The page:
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ORIGINAL ARTICLE
Year : 2021  |  Volume : 30  |  Issue : 3  |  Page : 246-251

Readiness of Nigerian health-care workers to work during COVID-19 pandemic


1 Department of Otolaryngology, University College Hospital; Department of Otolaryngology, College of Medicine, University of Ibadan, Ibadan, Nigeria
2 Department of Otolaryngology, University College Hospital; Institute of Child Health, College of Medicine, University of Ibadan, Ibadan, Nigeria
3 Department of Otolaryngology, University College Hospital, Ibadan, Nigeria
4 Department of Otolaryngology, Federal Teaching Hospital, Ido-Ekiti, Nigeria

Correspondence Address:
Dr. Adebolajo A Adeyemo
Institute of Child Health, College of Medicine, University of Ibadan, PMB 5017, Ibadan
Nigeria
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Source of Support: None, Conflict of Interest: None


DOI: 10.4103/1115-2613.318837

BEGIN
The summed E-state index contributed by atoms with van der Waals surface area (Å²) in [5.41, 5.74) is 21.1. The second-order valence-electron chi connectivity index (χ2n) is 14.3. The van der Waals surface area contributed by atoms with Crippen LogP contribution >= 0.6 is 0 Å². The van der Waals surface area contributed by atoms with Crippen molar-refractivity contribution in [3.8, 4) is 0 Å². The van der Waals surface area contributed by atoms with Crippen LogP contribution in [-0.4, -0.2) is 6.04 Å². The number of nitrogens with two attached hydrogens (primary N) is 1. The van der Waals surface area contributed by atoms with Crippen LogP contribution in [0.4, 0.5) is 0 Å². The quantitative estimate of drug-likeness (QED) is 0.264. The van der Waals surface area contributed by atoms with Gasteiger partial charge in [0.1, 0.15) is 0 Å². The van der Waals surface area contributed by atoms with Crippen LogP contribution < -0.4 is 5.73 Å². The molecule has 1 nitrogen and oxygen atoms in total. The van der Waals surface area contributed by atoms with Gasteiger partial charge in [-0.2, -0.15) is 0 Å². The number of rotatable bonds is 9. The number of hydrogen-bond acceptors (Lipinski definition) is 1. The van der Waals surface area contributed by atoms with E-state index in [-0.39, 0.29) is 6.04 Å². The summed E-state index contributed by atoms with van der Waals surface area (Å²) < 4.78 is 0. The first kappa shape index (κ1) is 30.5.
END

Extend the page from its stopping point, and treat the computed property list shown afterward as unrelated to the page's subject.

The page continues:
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Introduction: Health-care professionals of all cadres are the utmost valuable resource during pandemics and maintaining an adequate workforce of health professionals during an emergency is critical to ensure uninterrupted provision of services that are essential for patient care. Aim: Examine readiness of health-care workers (HCWs) to provide service in the course of the COVID-19 pandemic and the factors influencing their decision. Methodology: This was a cross-sectional study of Nigerian health sector workers HCWs in the course of the COVID-19 pandemic. The respondents were recruited using HCWs focus groups on WhatsApp and Telegram social medial platforms. Results: A total of 481 HCWs were recruited, consisting of 288 females and 193 males (M: F, 1:1.5), mean age = 30.71 ± 5.9 years. Most HCWs (97.3%) showed a willingness to provide service during the pandemic; 73.3% of the HCWs were willing to work if supplied with adequate personal protective equipment (PPE) although 5.8% were less willing to work without proper PPE. Factors supporting unwillingness to work during the pandemic were: concerns about the lack of adequate testing for COVID-19 (48.9%), lack of disability insurance plan (40.1%), fear of being infected (47.2%), and the risk of infection in family members (24.5%). The readiness to work was related to the job cadres of the HCWs (P = 0.001), while the provision of additional incentives and a change in the working conditions would influence the readiness of the HCWs to work. Conclusion: HCWs were ready to provide service in the course of the COVID-19 pandemic if there was a safe work environment, although the availability of PPE and other personal factors would influence their willingness to work, while improvement in working conditions would motivate HCWs to work.


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